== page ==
Investing in new sources of power and the technology assisting ‘energy transition’ is a natural avenue for ESG investors. Christopher O’Dea reports
The so-called energy transition – the shift in energy systems across the world, from fossil fuels to cleaner and more renewable sources – will be a long and complicated process. But it is already creating opportunities for institutional investors – especially those that are ESG-minded.
“It’s a complex industry,” says Mark Florian, head of the global energy and power infrastructure team at BlackRock Real Assets. Florian joined BlackRock when the firm expanded its platform with the 2017 acquisition of First Reserve Energy Infrastructure Funds, the equity infrastructure franchise of a leading global private equity firm exclusively focused on energy. “What investors don’t immediately realise about energy is that it’s a very capital-intensive industry,” he says. “Significant capital will be needed to make this transition to cleaner energy happen.”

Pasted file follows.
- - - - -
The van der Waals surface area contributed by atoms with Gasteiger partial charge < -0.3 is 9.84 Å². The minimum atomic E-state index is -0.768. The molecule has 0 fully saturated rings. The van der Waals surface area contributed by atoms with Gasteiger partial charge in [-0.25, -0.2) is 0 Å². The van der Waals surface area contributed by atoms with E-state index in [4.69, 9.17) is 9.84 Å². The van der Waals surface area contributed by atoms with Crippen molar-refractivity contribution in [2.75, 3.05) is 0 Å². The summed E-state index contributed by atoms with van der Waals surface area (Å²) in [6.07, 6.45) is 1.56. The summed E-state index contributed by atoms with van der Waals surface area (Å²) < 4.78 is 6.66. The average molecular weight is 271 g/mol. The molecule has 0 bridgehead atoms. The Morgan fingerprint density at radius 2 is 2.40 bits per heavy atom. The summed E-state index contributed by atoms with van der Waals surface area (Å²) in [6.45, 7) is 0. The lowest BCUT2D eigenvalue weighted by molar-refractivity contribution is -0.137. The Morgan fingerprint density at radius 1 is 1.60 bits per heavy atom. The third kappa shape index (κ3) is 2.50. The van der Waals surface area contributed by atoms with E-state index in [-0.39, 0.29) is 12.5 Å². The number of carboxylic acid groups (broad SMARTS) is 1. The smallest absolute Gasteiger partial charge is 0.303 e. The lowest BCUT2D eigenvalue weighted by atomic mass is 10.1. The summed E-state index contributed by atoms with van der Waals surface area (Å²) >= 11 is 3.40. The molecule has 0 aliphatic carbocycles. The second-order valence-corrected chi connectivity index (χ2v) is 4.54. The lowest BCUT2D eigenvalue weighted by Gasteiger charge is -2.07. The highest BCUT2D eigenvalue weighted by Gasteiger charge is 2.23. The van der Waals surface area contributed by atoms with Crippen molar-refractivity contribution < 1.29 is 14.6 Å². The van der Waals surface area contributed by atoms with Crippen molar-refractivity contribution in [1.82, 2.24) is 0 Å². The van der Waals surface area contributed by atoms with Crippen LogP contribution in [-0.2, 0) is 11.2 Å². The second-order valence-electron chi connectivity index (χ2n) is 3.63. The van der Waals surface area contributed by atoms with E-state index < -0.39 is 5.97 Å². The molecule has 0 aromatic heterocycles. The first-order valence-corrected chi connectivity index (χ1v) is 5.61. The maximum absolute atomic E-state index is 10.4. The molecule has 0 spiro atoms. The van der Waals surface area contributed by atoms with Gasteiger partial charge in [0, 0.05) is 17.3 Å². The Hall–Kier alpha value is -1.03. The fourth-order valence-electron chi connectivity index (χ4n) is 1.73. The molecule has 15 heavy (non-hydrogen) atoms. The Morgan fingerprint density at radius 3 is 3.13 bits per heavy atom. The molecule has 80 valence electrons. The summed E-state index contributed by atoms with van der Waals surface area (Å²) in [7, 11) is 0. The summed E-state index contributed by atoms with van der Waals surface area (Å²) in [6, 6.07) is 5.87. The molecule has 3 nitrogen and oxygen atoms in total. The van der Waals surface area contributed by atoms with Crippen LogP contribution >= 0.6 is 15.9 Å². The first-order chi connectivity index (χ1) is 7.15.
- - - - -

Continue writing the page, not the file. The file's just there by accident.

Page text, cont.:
An example is BlackRock’s investment in a $1.5bn (€1.3bn) gas-fired power plant, the Lackawanna Energy Center in Pennsylvania. The 1,480 megawatt combined-cycle project will be one of the most efficient power plants in the US, employing three of General Electric’s gas-powered, high-efficiency air-cooled turbines, three heat recovery steam generators, and a steam turbine to maximse usage of the heat from natural gas generation as fuel.
Capital is just one part of such transitional investments. “Once you put in all that capital up front, you have to operate a lot of heavy equipment for a long time, and do it well,” says Florian. “The Lackawanna plant should last 40 years, so the best investors are focused on our operational capabilities.”
He adds: “A lot of work goes into the engineering and construction, and then ultimately the operation and maintenance of these facilities. We typically partner with leading energy companies, but to ensure integrity for our own funds, we also have operating engineers on our team. We have people who come into work in loafers, and we have people that come to work in steel-toed boots.”
While gas-fired power plants present a significant opportunity to replace the coal-fired generation, investors are setting their sights on the next stage of the transition.